Infectious Diseases

Revealing the Structure of Microsporidia: emerging opportunistic pathogen

Louis M. Weiss, M.D., M.P.H.

Louis M. Weiss, MD, MPH

Professor, Department of Pathology

Professor, Department of Medicine (Infectious Diseases)

Codirector of the Einstein Global Health Center


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Microsporidia are intracellular pathogens transmitted by food and water that cause infection in patients with AIDS. They infect cells using a unique specialized invasion organelle, the polar tube. Infection occurs in the gastrointestinal, ocular, reproductive, respiratory, muscle, excretory and nervous systems. The approximately 200 genera and 1800 species of Microsporidia parasitize a wide range of invertebrate and vertebrate hosts, including humans. They are important parasites in HIV and other immune-compromised patients, and can also infect immune-competent humans as well as insects, fish, mammals and birds.

Using a combination of proteomic and cell biology approaches, the laboratory of Louis M. Weiss MD, MPH is investigating the function and composition of the polar tube, spore coat and polaroplast, which make up the invasion organelle of these pathogens. Despite its description as a morphologic structure over 100 years ago, the full complement and interactions of the proteins making up this structure, the mechanism of its formation during invasion, and the cell biology underlying its formation are still not understood. Dr. Weiss and his team aim to define the invasion organelle, its proteome and interactome. Their goal: to provide new insights into the polar tube’s structure, dynamics and organization and shed light on the mechanism(s) of host cell invasion by these organisms.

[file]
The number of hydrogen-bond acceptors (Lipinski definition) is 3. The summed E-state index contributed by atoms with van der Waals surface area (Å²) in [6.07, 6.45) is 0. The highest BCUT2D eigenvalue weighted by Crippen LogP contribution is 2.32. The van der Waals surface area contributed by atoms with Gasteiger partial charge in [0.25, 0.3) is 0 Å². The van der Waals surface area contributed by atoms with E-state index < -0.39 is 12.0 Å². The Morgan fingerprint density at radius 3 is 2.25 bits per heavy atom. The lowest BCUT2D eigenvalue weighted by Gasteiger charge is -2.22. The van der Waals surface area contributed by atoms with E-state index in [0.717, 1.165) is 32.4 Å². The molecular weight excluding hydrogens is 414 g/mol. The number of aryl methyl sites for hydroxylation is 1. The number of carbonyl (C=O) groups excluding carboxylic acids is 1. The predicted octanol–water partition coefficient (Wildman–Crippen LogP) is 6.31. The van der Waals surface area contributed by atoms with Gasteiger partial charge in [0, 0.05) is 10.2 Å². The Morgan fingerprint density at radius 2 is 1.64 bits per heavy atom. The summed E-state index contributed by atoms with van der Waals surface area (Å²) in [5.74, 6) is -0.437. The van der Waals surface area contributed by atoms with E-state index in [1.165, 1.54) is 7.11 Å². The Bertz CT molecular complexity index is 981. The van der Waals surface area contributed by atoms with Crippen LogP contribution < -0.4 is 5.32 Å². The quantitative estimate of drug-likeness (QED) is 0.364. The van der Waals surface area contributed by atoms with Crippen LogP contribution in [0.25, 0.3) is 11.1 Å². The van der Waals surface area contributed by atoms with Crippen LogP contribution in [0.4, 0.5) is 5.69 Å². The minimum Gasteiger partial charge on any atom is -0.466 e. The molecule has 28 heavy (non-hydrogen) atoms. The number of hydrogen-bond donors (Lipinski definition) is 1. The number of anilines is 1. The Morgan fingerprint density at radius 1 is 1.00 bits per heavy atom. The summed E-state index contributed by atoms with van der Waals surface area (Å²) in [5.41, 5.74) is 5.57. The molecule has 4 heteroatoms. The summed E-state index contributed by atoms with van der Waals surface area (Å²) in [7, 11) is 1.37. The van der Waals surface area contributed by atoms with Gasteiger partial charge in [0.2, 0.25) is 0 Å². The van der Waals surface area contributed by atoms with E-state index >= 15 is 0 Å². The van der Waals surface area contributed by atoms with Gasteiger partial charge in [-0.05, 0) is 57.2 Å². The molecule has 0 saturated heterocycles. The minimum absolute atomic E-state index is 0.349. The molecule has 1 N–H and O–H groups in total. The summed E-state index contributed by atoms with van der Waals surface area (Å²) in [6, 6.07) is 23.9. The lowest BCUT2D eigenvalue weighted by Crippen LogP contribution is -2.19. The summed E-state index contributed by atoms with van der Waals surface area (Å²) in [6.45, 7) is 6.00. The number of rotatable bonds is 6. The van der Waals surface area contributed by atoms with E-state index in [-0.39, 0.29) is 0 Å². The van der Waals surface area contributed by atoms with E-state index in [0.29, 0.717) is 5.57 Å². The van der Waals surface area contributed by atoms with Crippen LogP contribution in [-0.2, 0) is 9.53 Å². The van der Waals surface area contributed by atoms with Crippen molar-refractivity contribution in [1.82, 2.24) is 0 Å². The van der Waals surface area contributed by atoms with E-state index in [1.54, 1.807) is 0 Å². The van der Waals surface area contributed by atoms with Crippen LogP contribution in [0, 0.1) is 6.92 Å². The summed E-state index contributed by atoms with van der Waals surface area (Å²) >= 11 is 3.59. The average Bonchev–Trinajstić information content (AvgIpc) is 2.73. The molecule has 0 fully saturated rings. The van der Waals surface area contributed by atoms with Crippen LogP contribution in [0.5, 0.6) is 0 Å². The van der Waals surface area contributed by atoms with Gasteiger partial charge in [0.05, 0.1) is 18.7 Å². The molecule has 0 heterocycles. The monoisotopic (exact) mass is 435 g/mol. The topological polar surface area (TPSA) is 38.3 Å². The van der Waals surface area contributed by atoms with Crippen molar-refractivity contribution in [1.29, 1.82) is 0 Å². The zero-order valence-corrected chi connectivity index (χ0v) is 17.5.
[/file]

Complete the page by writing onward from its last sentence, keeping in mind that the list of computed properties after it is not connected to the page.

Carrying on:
The morbidity and overall disease burden associated with microsporidiosis can be significant; for example, microsporidian diarrhea in the AIDS patients is associated with a significant increase in mortality.

Methionine aminopeptidase type 2 (MetAP2) is a highly validated target for treatment of microsporidiosis. Microsporidia lack MetAP1, making MetAP2 an essential enzyme for the microsporidia. Among eukaryotes this makes them highly susceptible to MetAP2 inhibitors and limits the toxicity of these compounds in their hosts. Use of fumagillin and its derivatives, which covalently bind to and inhibit MetAP2 (but not MetAP1), has confirmed that inhibition of MetAP2 is an effective in vitro and in vivo therapeutic target for many species of microsporidia. The Weiss Laboratory has cloned, expressed and determined the crystal structure of the microsporidian Encephalitozoon cuniculi MetAP2 (i.e. EcMetAP2) and has developed Saccharomyces cerevisiae dependent on Ec MetAP2 for growth. In collaboration with Dr. Bhaskar Das at Mount Sinai they are developing (using a Limited Rational Design approach) and testing new competetive inhibitors of MetAP2 with increased selectivity for microsporidia.